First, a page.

Honoring the Flag


Heroes

Sports stadiums and sports celebrities are getting top billing these days – but for the wrong reasons.

Perhaps contributing to this is that  a very small percentage – 1 or 2% – of the population are on active duty in the military these days. It’s easy to think that the national anthem is for the entertainment of sports fan and sports celebrities who can manipulate the national anthem and flag honoring as props for current Social Justice agendas.

But military folks – active duty, families and veterans – typically take a very much different view. I’m a Navy vet from the 1960s, so let me recall some of the protocol regarding the flag.

When out walking around base in the early morning hours toward the pier and “colors”  was heard, you stopped, stood at attention, and if in uniform you saluted in the direction of the raising flag. Likewise at the end of the day when the colors were “retired” and lowered, you stopped what you were  doing, turned towards the lowering flag and saluted. When boarding the ship we turned to the flag, saluted it and requested permission to board the ship. This is protocol and what is expected of  our military and civilians when on board a military base.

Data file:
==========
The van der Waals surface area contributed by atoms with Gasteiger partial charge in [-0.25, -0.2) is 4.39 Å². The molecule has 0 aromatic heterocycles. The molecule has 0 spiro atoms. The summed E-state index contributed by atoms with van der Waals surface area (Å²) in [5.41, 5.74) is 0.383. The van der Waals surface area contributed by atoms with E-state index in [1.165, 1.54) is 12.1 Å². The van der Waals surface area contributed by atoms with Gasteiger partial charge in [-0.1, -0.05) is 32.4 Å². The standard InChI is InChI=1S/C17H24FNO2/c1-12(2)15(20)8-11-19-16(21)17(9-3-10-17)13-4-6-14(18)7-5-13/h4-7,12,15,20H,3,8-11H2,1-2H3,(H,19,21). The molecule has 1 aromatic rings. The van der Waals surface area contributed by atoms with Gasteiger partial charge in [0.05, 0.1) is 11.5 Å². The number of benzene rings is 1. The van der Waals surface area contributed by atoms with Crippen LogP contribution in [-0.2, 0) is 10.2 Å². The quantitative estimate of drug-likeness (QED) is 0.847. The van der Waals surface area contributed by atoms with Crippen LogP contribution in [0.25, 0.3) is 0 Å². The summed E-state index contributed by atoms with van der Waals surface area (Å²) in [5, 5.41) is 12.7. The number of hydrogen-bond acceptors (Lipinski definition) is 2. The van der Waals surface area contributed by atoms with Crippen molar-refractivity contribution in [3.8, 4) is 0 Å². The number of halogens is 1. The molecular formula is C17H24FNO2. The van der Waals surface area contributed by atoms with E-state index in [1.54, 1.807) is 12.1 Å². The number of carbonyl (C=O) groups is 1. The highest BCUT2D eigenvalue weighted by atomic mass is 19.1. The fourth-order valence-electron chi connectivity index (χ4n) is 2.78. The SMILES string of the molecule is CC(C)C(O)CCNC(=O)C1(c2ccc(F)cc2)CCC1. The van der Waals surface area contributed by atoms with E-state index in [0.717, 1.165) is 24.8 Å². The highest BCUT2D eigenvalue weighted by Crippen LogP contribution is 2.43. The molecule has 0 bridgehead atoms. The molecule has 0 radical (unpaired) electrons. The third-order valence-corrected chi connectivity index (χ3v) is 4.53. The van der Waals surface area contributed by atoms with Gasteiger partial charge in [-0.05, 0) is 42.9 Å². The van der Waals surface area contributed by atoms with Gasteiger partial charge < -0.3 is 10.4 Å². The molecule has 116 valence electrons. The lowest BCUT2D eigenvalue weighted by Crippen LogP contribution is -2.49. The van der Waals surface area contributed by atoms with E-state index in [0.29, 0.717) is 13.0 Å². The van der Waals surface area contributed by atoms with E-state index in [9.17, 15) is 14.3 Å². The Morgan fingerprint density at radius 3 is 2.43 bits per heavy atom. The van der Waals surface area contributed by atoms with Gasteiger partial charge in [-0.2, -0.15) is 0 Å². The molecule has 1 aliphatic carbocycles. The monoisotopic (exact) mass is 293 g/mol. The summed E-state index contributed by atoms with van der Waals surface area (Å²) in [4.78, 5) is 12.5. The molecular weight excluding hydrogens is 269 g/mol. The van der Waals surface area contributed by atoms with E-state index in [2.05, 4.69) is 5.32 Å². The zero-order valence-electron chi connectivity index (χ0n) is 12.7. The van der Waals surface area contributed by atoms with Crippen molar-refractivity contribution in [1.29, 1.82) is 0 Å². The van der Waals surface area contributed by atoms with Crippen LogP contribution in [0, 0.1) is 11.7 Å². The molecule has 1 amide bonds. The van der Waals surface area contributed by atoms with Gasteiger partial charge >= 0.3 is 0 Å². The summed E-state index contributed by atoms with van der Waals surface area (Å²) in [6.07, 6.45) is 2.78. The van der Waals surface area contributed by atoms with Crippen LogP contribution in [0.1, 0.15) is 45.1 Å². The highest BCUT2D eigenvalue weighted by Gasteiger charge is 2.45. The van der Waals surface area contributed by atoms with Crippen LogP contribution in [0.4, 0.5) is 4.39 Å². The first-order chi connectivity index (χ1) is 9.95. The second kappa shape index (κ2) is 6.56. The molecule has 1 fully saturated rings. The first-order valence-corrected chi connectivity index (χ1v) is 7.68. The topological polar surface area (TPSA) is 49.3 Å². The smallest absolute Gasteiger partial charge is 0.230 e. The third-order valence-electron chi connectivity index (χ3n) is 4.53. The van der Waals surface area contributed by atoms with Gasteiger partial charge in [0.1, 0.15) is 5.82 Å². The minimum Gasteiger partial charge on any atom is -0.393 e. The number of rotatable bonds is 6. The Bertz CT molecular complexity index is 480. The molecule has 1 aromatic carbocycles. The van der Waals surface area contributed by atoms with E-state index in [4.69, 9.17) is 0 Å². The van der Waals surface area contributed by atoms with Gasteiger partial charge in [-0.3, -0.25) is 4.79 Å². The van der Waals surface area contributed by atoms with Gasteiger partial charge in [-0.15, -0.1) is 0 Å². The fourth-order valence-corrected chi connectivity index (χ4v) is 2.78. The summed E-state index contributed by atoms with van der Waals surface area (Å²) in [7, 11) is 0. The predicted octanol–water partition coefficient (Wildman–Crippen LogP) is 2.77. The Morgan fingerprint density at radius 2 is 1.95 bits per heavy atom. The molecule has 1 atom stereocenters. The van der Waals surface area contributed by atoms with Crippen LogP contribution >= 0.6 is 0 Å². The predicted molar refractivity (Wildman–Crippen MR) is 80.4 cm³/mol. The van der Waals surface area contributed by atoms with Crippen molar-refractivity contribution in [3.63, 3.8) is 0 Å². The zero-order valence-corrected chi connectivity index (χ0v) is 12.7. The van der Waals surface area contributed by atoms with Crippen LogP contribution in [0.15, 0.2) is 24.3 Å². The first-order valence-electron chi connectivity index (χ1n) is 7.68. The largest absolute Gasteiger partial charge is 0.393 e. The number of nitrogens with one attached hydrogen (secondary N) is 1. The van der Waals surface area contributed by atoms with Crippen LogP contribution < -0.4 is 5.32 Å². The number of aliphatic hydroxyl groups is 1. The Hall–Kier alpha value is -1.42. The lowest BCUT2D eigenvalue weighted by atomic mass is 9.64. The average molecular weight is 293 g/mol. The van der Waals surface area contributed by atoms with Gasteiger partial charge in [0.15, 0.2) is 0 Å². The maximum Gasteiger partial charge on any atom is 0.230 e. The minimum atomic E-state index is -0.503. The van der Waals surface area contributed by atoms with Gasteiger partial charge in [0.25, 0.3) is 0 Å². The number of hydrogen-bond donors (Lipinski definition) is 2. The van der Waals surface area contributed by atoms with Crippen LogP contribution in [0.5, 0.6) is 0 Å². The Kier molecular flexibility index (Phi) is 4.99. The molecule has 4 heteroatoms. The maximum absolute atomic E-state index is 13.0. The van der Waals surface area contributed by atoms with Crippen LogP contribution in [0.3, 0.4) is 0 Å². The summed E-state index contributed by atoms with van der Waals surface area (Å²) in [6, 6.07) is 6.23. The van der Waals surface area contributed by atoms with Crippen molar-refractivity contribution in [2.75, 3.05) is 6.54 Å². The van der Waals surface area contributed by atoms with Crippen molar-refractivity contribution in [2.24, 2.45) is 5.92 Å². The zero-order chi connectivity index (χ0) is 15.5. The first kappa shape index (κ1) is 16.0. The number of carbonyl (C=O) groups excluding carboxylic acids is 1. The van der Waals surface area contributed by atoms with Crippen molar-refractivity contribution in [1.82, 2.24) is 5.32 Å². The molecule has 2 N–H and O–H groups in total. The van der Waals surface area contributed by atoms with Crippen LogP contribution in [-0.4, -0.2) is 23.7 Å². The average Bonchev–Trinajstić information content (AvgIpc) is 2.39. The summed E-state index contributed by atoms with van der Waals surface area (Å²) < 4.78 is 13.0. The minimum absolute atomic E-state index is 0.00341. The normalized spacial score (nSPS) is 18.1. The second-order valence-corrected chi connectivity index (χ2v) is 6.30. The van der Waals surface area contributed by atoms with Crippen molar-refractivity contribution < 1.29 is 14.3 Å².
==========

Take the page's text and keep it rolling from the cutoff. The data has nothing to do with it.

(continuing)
Let me tell you about the four young sailors above – David Crabbe, Jim Devin, Dave Lesh and Frankie Paxton.

These four went through the daily protocol I described, and when it really mattered, put their commitment to the ultimate test. Following their deployment to Vietnam on the USS Porterfield, a US Navy destroyer, they were on the way home to San Diego. A typhoon delayed that trip when a shipmate lay badly injured on the deck, unconscious and in danger of  being washed overboard to his death. These four sailors risked their own lives in rescuing their fallen shipmate, with Devin actually being washed overboard in the effort. The event ended well, with injuries but no deaths, and Devin rescued hours later in the midst of that typhoon.

LetterFromAPilot 

Then there is this image of the family of a fallen soldier who will be left with memories, pictures and a folded American flag. 

These heroes of real life served, fought and many died believing “I may not agree with what you say, but I will defend to the death your right to say it.” 

Yes, you have the right to publicly dishonor the flag and the National Anthem. But you ought not to exercise that right.

Don Johnson – September 2017  

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